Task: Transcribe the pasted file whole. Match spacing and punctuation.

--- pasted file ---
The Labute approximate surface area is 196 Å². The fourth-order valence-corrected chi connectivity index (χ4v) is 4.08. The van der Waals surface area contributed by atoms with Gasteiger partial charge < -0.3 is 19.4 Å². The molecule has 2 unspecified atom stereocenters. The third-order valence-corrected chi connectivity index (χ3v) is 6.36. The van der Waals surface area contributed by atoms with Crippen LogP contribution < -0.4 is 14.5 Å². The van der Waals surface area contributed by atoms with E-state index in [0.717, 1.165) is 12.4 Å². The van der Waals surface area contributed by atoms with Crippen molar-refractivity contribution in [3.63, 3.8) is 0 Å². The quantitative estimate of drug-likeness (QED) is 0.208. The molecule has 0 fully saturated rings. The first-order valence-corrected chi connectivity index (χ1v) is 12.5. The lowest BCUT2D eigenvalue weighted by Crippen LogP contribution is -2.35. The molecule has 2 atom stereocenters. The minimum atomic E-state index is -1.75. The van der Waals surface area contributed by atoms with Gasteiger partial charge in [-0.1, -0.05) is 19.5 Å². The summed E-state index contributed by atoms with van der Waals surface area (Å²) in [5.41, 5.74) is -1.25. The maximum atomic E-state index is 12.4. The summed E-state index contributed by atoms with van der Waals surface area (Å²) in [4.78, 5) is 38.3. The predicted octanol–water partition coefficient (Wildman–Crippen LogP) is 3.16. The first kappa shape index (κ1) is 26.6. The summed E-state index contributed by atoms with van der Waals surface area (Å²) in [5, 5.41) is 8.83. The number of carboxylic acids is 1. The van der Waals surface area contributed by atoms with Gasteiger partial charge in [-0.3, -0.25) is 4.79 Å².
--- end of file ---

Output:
The Labute approximate surface area is 196 Å². The fourth-order valence-corrected chi connectivity index (χ4v) is 4.08. The van der Waals surface area contributed by atoms with Gasteiger partial charge < -0.3 is 19.4 Å². The molecule has 2 unspecified atom stereocenters. The third-order valence-corrected chi connectivity index (χ3v) is 6.36. The van der Waals surface area contributed by atoms with Crippen LogP contribution < -0.4 is 14.5 Å². The van der Waals surface area contributed by atoms with E-state index in [0.717, 1.165) is 12.4 Å². The van der Waals surface area contributed by atoms with Crippen molar-refractivity contribution in [3.63, 3.8) is 0 Å². The quantitative estimate of drug-likeness (QED) is 0.208. The molecule has 0 fully saturated rings. The first-order valence-corrected chi connectivity index (χ1v) is 12.5. The lowest BCUT2D eigenvalue weighted by Crippen LogP contribution is -2.35. The molecule has 2 atom stereocenters. The minimum atomic E-state index is -1.75. The van der Waals surface area contributed by atoms with Gasteiger partial charge in [-0.1, -0.05) is 19.5 Å². The summed E-state index contributed by atoms with van der Waals surface area (Å²) in [5.41, 5.74) is -1.25. The maximum atomic E-state index is 12.4. The summed E-state index contributed by atoms with van der Waals surface area (Å²) in [4.78, 5) is 38.3. The predicted octanol–water partition coefficient (Wildman–Crippen LogP) is 3.16. The first kappa shape index (κ1) is 26.6. The summed E-state index contributed by atoms with van der Waals surface area (Å²) in [5, 5.41) is 8.83. The number of carboxylic acids is 1. The van der Waals surface area contributed by atoms with Gasteiger partial charge in [-0.3, -0.25) is 4.79 Å².